almanac

noun
al·​ma·​nac | \ˈȯl-mə-ˌnak, ˈal- \

Definition of almanac 

1 : a publication containing astronomical and meteorological data for a given year and often including a miscellany of other information

2 : a usually annual publication containing statistical, tabular, and general information

Examples of almanac in a Sentence

an almanac of town news

Recent Examples on the Web

In this case, the almanac team referred to Zillow.com home sale data, or used median home prices for all ZIP codes in the neighborhood to calculate a weighted average. Lauryn Schroeder, sandiegouniontribune.com, "Almanac: About the data," 22 June 2018 Benjamin Banneker, a free and self-educated African-American man born in 1731, spent his life farming, studying mathematics and publishing six almanacs. Cody Boteler, baltimoresun.com, "Banneker Historical Park and Museum to host annual 'Colonial Market Fair'," 8 June 2018 The important part is that this old leather almanac that somehow ended up on a backroom shelf at Union College once belonged to a family that was friendly with the Washingtons. Avi Selk, Washington Post, "A college says it found an old clump of George Washington’s hair. Hooray!," 14 Feb. 2018 As a child, one of my favorite days of the year was when the new almanac came out. Mark Thiessen, National Geographic, "30th Annual National Geographic Bee Winners Nail Tough Questions," 23 May 2018 Historical records project archivist Daniel Michelson found the almanac atop a bookshelf at the college's Schaffer Library. Sean Rossman, USA TODAY, "George Washington's hair found in New York college library book," 14 Feb. 2018 Archivists at a New York college library stumbled upon an intimate artifact of George Washington — a lock of his iconic grey hair, tucked in an 18th-century almanac. Sean Rossman, USA TODAY, "George Washington's hair found in New York college library book," 14 Feb. 2018 Library archivists found the snippet in an old almanac that belonged to Philip J. Schuyler, whose father was one of the college’s founders in 1795. Mary Esch, The Seattle Times, "Washington snipped here? College says it found prez’s hair," 18 Feb. 2018 The hair was discovered in a pocket-sized almanac for the year 1793 that belonged to Philip Schuyler, son of General Philip Schuyler, who served under Washington during the Revolutionary War and founded Union College in 1795. Mary Esch, Houston Chronicle, "Did Washington snip here? College says it found his hair," 18 Feb. 2018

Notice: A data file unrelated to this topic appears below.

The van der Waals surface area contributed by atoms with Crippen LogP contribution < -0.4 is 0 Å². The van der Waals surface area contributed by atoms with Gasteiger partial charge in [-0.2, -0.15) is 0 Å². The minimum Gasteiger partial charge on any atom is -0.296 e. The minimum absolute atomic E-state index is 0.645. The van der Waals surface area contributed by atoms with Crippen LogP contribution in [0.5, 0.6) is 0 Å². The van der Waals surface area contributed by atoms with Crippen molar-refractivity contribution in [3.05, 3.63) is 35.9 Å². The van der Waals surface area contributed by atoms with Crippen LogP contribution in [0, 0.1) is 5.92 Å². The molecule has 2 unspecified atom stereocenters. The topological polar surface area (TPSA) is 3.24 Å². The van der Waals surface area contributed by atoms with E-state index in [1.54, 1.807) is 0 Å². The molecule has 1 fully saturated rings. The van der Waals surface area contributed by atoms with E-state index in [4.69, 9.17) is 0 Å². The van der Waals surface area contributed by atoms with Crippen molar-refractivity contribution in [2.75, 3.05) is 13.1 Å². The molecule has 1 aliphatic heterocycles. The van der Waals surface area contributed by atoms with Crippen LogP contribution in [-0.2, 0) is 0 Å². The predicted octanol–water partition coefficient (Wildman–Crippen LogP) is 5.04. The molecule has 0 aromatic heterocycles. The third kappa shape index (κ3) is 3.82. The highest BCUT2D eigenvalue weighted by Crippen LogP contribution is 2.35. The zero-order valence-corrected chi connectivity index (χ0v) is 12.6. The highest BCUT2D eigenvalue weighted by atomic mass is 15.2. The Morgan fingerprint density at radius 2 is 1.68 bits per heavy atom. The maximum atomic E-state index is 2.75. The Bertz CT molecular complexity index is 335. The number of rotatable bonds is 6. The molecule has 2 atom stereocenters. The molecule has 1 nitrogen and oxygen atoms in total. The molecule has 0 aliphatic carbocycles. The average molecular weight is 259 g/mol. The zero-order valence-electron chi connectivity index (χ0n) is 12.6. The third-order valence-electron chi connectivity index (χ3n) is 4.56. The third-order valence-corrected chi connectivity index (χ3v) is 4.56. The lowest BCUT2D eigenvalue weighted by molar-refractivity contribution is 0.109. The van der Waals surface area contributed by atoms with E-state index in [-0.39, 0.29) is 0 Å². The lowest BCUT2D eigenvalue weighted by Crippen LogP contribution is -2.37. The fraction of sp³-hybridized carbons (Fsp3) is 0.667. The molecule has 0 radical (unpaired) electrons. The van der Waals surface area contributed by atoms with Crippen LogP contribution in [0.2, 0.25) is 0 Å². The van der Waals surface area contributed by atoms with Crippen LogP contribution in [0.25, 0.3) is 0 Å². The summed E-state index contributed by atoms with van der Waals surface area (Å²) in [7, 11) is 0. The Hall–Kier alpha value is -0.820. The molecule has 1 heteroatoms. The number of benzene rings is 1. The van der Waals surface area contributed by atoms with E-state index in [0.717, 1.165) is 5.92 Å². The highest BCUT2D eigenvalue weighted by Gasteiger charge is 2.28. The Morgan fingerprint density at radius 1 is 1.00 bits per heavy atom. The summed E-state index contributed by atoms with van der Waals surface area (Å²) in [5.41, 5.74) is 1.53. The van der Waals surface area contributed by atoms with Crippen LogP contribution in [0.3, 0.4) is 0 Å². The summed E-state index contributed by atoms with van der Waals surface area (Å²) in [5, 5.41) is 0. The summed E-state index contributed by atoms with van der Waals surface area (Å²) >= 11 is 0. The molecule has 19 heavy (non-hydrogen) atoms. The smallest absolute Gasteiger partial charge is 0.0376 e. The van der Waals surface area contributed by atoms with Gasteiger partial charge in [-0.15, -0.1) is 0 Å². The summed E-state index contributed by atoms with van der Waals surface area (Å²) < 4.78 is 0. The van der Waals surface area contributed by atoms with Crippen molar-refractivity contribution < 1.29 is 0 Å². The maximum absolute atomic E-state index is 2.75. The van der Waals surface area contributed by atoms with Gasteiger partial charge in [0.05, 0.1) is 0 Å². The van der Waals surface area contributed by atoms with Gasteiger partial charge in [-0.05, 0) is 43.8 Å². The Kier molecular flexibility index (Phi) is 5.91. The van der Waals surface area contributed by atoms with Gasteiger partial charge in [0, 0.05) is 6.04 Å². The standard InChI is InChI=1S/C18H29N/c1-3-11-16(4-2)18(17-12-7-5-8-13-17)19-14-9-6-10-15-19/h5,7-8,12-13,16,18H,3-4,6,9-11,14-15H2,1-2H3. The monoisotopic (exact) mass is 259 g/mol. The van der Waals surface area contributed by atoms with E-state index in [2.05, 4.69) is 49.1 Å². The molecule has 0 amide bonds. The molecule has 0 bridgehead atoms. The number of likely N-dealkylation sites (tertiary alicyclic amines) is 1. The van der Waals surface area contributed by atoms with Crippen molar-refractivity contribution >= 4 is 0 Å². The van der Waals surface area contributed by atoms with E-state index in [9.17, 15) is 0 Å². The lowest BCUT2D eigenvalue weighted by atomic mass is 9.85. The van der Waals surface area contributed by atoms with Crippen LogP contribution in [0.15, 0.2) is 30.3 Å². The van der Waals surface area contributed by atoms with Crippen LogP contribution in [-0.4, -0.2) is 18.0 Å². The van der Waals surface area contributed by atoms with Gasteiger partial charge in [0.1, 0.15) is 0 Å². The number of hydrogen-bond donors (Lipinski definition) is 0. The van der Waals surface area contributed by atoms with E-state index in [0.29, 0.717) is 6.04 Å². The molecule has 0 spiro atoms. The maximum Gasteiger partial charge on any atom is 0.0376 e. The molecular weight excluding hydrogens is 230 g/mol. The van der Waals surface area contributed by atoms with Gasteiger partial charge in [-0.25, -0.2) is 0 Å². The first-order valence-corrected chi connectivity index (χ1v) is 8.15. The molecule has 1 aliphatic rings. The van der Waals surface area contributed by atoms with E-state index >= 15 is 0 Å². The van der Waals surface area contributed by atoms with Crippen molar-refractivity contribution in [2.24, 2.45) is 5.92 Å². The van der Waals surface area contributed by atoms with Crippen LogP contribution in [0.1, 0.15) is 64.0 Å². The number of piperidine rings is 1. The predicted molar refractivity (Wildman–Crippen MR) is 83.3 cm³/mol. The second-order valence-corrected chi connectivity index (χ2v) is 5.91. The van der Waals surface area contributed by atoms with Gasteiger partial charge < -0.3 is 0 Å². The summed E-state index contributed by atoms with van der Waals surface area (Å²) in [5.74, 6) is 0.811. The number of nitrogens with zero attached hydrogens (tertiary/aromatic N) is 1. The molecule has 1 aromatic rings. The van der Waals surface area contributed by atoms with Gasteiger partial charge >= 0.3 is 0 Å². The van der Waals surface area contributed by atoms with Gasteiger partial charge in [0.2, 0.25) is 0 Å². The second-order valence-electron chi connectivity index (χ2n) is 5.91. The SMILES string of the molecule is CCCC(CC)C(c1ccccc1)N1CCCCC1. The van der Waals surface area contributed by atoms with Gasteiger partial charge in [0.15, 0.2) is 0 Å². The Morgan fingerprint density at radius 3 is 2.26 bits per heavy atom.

These example sentences are selected automatically from various online news sources to reflect current usage of the word 'almanac.' Views expressed in the examples do not represent the opinion of Merriam-Webster or its editors. Send us feedback.

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First Known Use of almanac

14th century, in the meaning defined at sense 1

History and Etymology for almanac

Middle English almenak, from Medieval Latin almanach, probably from Arabic al-manākh the almanac

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Time Traveler for almanac

The first known use of almanac was in the 14th century

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More Definitions for almanac

almanac

noun

English Language Learners Definition of almanac

: a book published every year that contains facts about the movements of the sun and moon, changes in the tides, and information of general interest

: a book published every year that contains detailed information on a special subject

almanac

noun
al·​ma·​nac | \ˈȯl-mə-ˌnak, ˈal-\

Kids Definition of almanac

: a book published yearly that contains facts about weather and astronomy and other general information

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